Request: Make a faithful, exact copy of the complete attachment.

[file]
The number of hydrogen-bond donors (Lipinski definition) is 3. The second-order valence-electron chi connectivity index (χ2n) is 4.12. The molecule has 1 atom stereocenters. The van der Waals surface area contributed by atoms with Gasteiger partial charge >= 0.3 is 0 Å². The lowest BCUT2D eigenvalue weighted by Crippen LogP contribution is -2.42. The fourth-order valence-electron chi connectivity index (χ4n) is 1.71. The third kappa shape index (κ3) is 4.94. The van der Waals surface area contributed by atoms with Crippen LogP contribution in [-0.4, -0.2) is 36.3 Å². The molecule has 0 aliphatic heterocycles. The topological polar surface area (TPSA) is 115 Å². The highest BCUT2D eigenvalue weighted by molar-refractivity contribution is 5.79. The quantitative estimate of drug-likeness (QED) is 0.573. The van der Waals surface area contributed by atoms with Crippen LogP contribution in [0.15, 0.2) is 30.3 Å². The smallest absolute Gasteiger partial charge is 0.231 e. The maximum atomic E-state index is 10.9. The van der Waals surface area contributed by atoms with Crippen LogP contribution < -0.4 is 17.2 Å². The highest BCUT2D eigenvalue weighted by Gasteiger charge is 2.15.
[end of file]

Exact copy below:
The number of hydrogen-bond donors (Lipinski definition) is 3. The second-order valence-electron chi connectivity index (χ2n) is 4.12. The molecule has 1 atom stereocenters. The van der Waals surface area contributed by atoms with Gasteiger partial charge >= 0.3 is 0 Å². The lowest BCUT2D eigenvalue weighted by Crippen LogP contribution is -2.42. The fourth-order valence-electron chi connectivity index (χ4n) is 1.71. The third kappa shape index (κ3) is 4.94. The van der Waals surface area contributed by atoms with Crippen LogP contribution in [-0.4, -0.2) is 36.3 Å². The molecule has 0 aliphatic heterocycles. The topological polar surface area (TPSA) is 115 Å². The highest BCUT2D eigenvalue weighted by molar-refractivity contribution is 5.79. The quantitative estimate of drug-likeness (QED) is 0.573. The van der Waals surface area contributed by atoms with Crippen LogP contribution in [0.15, 0.2) is 30.3 Å². The smallest absolute Gasteiger partial charge is 0.231 e. The maximum atomic E-state index is 10.9. The van der Waals surface area contributed by atoms with Crippen LogP contribution < -0.4 is 17.2 Å². The highest BCUT2D eigenvalue weighted by Gasteiger charge is 2.15.